Miami's Time-Peace Makes Watches That Prove Time Is an Illusion

Is that Björk? Maybe.
Is that Björk? Maybe.
via Facebook
In 2009, a group of South Florida friends embarked on a philosophical journey to change society's perception of clock-time and created a watch company based on four principles: perception, interconnectedness, illusions, and universal alignment. Long story short, these enterprising hippies wanted to remind people to live in the present.

With a few hundred dollars, inspiration from a lucid dream group, and some unconventional job titles, Time-Peace was born. The watches have since been spotted on Dolphins running-back Ricky Williams and members of Yacht and Edward Sharpe & the Magnetic Zeros. No really, we have proof. Take a peek below.

Alex Ebert of Edward Sharpe & the Magnetic zeros rockin' a custom Time-Peace.
Alex Ebert of Edward Sharpe & the Magnetic zeros rockin' a custom Time-Peace.
via Facebook

via Facebook
Alex Ebert of Edward Sharpe & the Magnetic zeros rockin' a custom Time-Peace.
Yacht losses track of time with Time-Peace guys.
Yacht losses track of time with Time-Peace guys.
via Facebook

via Facebook
Yacht losses track of time with Time-Peace guys.

Ian Koslow is Time-Peace's Chief Executive Dreamer (actual title, we can't make this stuff up), and was the last

member of the company's existential executive board to arrive at the

agreed upon Hallandale Beach high-rise for our meeting. He was about

twelve minutes late.


"Time is an illusion," he

said. "All of our stress comes from identifying with something of the

past, and all of our worries come from something that's not real in the

future, it's just a mind projection." 


Koslow developed his theory when reading Eckhart Tolle's The Power of Now, while away at college in Gainesville. "Ian

came up with the idea after reading the book, then he passed it to us,"

says Ron Muram, Time-Peace's Legal Eagle. "That's when it all popped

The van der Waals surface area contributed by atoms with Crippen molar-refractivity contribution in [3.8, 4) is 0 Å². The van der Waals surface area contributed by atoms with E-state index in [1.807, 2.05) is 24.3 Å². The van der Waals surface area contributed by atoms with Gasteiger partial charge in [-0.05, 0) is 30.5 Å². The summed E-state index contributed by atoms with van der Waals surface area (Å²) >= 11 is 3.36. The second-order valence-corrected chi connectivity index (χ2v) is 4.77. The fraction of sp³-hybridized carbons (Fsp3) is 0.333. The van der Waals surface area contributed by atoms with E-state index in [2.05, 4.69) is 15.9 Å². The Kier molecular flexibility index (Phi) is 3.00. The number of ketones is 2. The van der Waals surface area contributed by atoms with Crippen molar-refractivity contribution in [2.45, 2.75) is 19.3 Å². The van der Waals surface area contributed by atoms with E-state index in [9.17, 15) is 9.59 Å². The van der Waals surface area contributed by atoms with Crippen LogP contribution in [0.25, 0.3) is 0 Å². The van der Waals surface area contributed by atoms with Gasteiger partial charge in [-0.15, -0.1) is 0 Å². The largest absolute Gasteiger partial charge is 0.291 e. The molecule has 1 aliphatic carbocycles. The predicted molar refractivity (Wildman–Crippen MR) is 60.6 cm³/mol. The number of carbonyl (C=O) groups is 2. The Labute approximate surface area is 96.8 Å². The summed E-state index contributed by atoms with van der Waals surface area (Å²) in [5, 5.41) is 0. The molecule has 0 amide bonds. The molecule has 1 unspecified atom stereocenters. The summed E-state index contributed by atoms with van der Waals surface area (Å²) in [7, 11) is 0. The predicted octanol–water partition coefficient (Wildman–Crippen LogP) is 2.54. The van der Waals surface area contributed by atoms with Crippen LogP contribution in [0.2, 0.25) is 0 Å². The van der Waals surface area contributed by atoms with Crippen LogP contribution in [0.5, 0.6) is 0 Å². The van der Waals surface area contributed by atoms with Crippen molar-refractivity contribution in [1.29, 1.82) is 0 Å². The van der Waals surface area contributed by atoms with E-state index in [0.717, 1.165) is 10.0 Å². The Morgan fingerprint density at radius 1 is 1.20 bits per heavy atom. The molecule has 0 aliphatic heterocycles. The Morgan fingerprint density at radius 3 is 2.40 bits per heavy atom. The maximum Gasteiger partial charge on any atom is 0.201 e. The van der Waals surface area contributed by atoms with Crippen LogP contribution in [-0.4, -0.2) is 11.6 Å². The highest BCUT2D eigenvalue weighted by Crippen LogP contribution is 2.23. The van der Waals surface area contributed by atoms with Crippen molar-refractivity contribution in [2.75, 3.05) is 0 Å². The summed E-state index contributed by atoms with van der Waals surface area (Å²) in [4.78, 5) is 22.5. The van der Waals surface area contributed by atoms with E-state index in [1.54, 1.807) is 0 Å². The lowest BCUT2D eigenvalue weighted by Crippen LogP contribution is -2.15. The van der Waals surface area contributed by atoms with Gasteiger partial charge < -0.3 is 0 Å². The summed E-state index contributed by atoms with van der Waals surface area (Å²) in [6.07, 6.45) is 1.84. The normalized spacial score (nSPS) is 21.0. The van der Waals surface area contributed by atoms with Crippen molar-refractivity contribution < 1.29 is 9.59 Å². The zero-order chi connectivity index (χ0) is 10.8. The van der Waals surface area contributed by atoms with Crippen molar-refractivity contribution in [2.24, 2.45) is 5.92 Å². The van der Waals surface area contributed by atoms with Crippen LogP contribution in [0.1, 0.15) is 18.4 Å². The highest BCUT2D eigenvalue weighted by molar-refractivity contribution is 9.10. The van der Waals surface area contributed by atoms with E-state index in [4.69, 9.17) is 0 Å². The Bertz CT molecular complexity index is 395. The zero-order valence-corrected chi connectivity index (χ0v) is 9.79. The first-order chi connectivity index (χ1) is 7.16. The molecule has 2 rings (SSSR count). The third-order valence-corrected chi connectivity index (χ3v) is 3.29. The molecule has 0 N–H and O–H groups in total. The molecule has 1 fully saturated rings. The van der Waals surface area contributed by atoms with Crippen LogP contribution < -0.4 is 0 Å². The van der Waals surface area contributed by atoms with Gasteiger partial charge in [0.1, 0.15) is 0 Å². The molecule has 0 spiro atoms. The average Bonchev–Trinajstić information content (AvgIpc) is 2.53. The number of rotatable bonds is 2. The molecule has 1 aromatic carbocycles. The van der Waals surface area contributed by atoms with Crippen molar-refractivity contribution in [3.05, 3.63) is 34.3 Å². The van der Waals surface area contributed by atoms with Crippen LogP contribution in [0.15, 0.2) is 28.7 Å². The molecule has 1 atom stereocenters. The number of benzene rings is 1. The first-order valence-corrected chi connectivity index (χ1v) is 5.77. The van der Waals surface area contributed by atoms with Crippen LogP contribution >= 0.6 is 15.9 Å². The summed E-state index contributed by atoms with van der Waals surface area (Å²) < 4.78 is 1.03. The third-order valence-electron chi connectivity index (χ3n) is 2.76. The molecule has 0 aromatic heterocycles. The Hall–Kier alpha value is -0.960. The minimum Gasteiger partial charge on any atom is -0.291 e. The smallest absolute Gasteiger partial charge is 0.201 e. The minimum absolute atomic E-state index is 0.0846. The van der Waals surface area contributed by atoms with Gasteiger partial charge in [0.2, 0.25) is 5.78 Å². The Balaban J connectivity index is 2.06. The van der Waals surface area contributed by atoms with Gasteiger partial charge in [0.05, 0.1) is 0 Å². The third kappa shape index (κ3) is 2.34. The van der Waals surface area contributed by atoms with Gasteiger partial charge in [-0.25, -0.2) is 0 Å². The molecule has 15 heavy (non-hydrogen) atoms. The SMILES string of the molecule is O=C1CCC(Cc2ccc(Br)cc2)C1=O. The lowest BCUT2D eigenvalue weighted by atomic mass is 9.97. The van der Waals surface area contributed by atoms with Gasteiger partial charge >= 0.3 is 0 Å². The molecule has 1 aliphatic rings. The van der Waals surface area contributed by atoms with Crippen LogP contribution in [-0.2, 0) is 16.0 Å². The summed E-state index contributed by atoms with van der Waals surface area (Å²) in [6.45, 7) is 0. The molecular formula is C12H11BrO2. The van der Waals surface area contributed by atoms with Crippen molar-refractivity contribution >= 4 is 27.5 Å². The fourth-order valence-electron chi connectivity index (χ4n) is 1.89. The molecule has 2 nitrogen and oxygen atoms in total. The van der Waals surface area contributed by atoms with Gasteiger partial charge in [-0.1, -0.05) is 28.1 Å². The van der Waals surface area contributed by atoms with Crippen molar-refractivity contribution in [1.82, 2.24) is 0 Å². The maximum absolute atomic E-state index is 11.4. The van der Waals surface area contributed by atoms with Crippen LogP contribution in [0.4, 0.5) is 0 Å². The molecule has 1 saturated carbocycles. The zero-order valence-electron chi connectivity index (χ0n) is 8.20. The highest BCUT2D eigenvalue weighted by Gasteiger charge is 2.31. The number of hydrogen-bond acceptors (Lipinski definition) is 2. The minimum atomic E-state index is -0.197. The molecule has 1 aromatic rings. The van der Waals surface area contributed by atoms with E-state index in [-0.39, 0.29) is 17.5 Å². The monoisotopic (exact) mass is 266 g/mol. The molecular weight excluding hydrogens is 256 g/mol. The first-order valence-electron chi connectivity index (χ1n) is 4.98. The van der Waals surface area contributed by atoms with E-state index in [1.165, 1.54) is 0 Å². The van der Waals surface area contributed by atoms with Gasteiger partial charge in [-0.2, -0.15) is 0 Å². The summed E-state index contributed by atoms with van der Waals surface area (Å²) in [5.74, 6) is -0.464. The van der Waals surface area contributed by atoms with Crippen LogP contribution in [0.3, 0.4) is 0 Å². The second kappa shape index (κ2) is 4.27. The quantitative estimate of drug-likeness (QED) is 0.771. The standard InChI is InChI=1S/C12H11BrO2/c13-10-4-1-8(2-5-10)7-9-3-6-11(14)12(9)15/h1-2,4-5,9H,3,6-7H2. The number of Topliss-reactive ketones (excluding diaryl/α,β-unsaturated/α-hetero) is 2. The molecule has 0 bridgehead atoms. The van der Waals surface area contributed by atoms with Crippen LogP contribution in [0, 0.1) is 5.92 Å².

into our heads." 


"We wanted a watch that when

you'd look down, there wouldn't be any hands," says Koslow, "it'd just

tell you that the time is now." 


The group quickly realized that the cost of an unconventional watch was too high for a company in its infancy. "We needed a place to start and had to raise money to develop the ideal watch," says Muram, "so the watches with hands were just part of the evolution of Time-Peace." 

When the guys moved back to South Florida, they started buying watches at wholesale

and customizing them. "We'd take the watches apart and put our logo on

them," said Operations Architect Tyler Wolf. 


According

to David Damnjanovic, the company's Conveyor of Possibilities (again, these are their actual titles, folks), "Ian met

this guy from England through a lucid dream group on Facebook, and he

basically made a logo for us. It's all about symbolism, the tree of life

is a sign of peace, and it's what connects us all together." 


The

guys created a Facebook fan page and started selling the watches

online. They met Ricky Williams at a meditation class and presented him with a watch. Soon, Williams was tweeting about his Time-Peace timepiece and

the guys started receiving orders from as far as Australia. 


Danny Waserstein, owner of Shoe Gallery in Downtown Miami, says, "the watches are super dope and the concept's amazing."

Miami's Time-Peace Makes Watches That Prove Time Is an Illusion
via Facebook

via Facebook
Waserstein

recently started carrying Time-Peace's Lightworker series at his

downtown store, the company's first timepiece sans hands. "The watch is way ahead of its time," he says, "it

looks classic, but it's very high tech." The

Lightworker uses an innovative LED touch-screen to display clock-time, and is marketed as a watch that will "help free you from the

effects of psychological time."   


On the horizon for Time-Peace, a new collection of snap watches and possibly a series of wall

clocks. We asked the metaphysical dream team where they see the company

five years from now and Koslow replied, "the moon's gift shop." We think

the SkyMall catalog is a safer bet.




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